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Hoda Kotb had a personal announcement for viewers on Tuesday: She’s adopted a newborn girl. “I can’t imagine any of this is happening,” the Today anchor said, per USA Today . Haley Joy, whom Kotb adopted in 2017, becomes big sister to Hope Catherine. Kotb, 54, described meeting her new daughter…
On April 15, Binance announced that the trading platform will be delisting bitcoin SV (BSV). The removal follows the tendentious actions of Craig Wright over the last few weeks in which the BSV creator has sent libel lawsuit warnings to well-known digital currency proponents. Since the announced delisting, the price of BSV has fallen by more than 13%.
Binance Plans to Delist BSV on April 22
Binance, the largest cryptocurrency exchange by volume, has decided to delist the BSV cryptocurrency. The news follows recent legal threats stemming from Craig Wright’s team of litigators who are demanding an apology from various prominent digital currency enthusiasts. The first person to receive a letter was an online persona known as Hodlonaut, the creator of the Lightning Torch. According to the letter, Hodlonaut called Wright a fraud and the team is expecting an apology or plans to sue for libel.
The letter claims Wright is Satoshi and that people who are calling him a fraud are participating in slander. Moreover, a Coingeek article details there is a $ 5,000 bounty for anyone who identifies Hodlonaut. Following this letter, and admission of these legal actions by BSV supporter Calvin Ayre and his publication Coingeek, lots of crypto proponents defended Hodlonaut. Then, on April 11, Binance founder Changpeng Zhao (CZ) tweeted that “Craig Wright is not Satoshi” and promised if there were any more lawsuit threats the exchange would delist BSV.
BSV Price Drops 13% Following the Announcement
Following the Hodlonaut incident, podcaster Peter McCormack was also sent a letter from Wright’s legal team. McCormack published his letter, which read similarly to Hodlonaut’s, including the same demand for an apology. The podcaster replied to Wright’s lawyers with a formal response and stated he hopes to resolve the issue “quickly and efficiently.”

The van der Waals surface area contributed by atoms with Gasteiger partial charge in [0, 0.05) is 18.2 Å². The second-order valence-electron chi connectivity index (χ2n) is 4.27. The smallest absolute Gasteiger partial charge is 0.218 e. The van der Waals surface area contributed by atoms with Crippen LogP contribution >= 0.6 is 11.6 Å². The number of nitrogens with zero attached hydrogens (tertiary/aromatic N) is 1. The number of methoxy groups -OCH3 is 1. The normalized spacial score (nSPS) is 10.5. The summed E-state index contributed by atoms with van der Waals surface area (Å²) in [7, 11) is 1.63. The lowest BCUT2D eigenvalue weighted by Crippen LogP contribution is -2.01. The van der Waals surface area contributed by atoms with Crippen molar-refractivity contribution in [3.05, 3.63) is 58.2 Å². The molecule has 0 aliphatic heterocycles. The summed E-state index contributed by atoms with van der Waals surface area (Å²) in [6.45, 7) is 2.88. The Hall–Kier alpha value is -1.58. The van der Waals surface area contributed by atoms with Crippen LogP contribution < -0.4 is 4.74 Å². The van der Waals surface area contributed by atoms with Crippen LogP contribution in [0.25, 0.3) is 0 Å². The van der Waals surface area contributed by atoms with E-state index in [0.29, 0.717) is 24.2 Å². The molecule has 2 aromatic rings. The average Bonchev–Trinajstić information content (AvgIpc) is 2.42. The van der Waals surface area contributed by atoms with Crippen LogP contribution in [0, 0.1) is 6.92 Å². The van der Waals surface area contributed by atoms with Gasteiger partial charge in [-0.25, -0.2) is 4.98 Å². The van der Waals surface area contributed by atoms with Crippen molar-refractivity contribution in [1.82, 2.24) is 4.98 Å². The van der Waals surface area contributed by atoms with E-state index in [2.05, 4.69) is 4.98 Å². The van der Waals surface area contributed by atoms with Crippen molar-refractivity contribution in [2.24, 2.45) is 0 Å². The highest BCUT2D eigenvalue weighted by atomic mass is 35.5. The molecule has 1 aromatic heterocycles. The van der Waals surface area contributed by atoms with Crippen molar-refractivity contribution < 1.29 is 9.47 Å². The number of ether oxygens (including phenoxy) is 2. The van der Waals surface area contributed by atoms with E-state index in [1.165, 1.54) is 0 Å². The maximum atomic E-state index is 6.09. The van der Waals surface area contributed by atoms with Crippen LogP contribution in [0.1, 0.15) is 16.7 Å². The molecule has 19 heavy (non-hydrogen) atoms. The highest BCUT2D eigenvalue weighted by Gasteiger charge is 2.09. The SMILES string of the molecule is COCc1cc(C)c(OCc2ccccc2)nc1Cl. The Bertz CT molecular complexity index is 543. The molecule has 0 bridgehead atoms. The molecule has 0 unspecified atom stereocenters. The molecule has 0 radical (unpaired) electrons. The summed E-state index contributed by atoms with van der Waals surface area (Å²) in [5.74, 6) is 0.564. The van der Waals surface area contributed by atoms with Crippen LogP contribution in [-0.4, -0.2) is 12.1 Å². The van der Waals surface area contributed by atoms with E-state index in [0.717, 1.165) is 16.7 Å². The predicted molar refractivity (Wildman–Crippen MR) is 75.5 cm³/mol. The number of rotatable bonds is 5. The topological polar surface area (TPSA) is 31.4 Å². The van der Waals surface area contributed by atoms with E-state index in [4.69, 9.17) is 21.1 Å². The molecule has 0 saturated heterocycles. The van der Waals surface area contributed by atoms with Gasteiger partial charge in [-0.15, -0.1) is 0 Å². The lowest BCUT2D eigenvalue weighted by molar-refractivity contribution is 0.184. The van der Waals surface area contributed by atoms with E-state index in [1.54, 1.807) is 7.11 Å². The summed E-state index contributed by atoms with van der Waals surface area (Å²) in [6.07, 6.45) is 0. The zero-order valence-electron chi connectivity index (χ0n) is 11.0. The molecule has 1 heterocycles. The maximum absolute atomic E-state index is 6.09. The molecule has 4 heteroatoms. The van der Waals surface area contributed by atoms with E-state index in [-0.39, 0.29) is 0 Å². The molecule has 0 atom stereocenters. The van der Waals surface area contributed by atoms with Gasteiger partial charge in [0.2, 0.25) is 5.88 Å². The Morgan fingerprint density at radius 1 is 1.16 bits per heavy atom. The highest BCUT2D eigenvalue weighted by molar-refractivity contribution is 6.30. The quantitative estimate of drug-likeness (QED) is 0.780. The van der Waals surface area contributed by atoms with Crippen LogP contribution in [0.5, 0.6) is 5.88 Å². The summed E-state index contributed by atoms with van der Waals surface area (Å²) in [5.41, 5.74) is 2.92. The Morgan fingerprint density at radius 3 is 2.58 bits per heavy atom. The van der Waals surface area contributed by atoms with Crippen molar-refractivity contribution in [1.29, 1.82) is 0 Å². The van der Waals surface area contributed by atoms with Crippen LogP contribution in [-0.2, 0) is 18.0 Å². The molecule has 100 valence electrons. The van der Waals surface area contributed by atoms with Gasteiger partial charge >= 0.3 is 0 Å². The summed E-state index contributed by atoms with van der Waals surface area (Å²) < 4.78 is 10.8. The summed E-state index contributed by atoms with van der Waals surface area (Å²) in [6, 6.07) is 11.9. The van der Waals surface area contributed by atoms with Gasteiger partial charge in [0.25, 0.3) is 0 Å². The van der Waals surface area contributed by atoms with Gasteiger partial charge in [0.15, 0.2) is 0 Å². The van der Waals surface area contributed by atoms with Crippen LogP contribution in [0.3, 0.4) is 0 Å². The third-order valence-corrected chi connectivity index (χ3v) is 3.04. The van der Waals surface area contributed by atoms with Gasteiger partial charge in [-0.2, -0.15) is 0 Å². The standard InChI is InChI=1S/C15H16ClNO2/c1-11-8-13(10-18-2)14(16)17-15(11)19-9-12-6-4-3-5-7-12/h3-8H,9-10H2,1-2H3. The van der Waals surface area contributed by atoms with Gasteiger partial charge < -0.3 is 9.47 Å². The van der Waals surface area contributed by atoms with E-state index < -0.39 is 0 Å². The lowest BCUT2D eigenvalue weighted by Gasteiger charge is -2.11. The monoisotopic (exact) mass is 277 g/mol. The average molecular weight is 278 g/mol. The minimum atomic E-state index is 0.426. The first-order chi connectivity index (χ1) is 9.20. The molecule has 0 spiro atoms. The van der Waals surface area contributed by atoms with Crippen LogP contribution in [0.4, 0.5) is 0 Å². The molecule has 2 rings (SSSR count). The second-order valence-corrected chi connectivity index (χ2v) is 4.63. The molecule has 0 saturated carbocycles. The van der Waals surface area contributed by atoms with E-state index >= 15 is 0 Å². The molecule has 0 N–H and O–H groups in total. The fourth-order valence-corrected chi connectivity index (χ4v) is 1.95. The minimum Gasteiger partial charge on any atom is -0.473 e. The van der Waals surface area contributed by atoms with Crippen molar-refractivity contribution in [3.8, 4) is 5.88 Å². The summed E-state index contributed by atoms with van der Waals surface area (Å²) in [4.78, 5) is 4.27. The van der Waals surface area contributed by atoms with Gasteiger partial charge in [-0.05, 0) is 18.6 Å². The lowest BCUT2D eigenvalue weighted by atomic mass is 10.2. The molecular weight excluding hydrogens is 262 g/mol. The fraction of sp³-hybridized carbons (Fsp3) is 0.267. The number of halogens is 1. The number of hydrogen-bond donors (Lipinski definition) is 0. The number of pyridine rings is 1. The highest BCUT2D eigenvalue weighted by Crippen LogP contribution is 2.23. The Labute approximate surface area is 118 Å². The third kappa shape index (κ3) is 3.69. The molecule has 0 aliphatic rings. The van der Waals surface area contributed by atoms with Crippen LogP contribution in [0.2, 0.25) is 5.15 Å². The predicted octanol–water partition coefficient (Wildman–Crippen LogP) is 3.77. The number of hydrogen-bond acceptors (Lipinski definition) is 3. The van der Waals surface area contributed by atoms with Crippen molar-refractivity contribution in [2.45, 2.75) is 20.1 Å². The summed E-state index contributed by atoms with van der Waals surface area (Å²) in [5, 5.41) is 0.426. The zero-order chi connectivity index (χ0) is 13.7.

However, McCormack refused to apologize and stated that he does not believe Wright is Satoshi. In addition to McCormack, it is rumored that a letter was sent to Ethereum’s inventor Vitalik Buterin as well. Then, on April 15, Binance published a blog post stating that it would be delisting BSV for various reasons. Following the announcement, BSV dropped by 13.4% in value to a low of $ 61.37 while most other digital assets have been seeing decent gains. Binance has decided to delist the coin based on the “level and quality of development activity” and “evidence [of] unethical/fraudulent conduct” among other reasons. Binance further stated:
Based on our most recent reviews, we have decided to delist and cease trading on all trading pairs for the following coin on 2019/04/22 at 10:00 AM UTC: Bitcoin SV.
For years now Wright has claimed he is the person behind the Satoshi Nakamoto moniker, an assertion he has emphasized more brazenly in multiple blog posts over the last few weeks. However, Wright’s claims and all of the proofs he has provided have been widely debunked on various occasions. After the BSV delisting announcement, CZ published a long thread of tweets describing why he thinks Wright is “a fraud.”
“The real Satoshi can digitally sign any message to prove it — This is as simple as breathing for him/her,” CZ noted. Meanwhile, the San Francisco exchange Kraken has asked the crypto community if they should delist BSV and Shapeshift CEO Erik Voorhees revealed that Shapeshift will follow Binance and delist BSV within 48 hours.
What do you think about Binance delisting BSV on April 22? Let us know what you think about this subject in the comments section below.
Image credits: Shutterstock, Binance logo, Twitter, and Markets.Bitcoin.com.
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The post BSV Falls 13% After Binance Reveals Plans to Delist the Coin appeared first on Bitcoin News.
Mayor Pete Buttigieg loves to rock … classic rock, specifically, and he doesn’t just listen to it — turns out the Democratic candidate for President can play some Jimi Hendrix. The mayor of South Bend, IN, who’s expected to officially announce…
Nipsey Hussle’s death certificate has been released, and his cause of death is listed as gunshot wounds to the head and torso. We broke the story … the Crenshaw rapper was gunned down outside his store last week in the Hyde Park neighborhood of…
Beto O’Rourke’s campaign is hauling in the bucks—but his relatively late entry in the race makes it unclear who’s leading the financial pack, the New York Times reports. O’Rourke’s campaign says he raised $ 9.4 million from 218,000 contributions during the first 18 days; the vast majority were…
One of Meghan Markle’s former co-stars has divulged what she was like before she married into the royal family — and apparently her role as the Duchess of Sussex fits.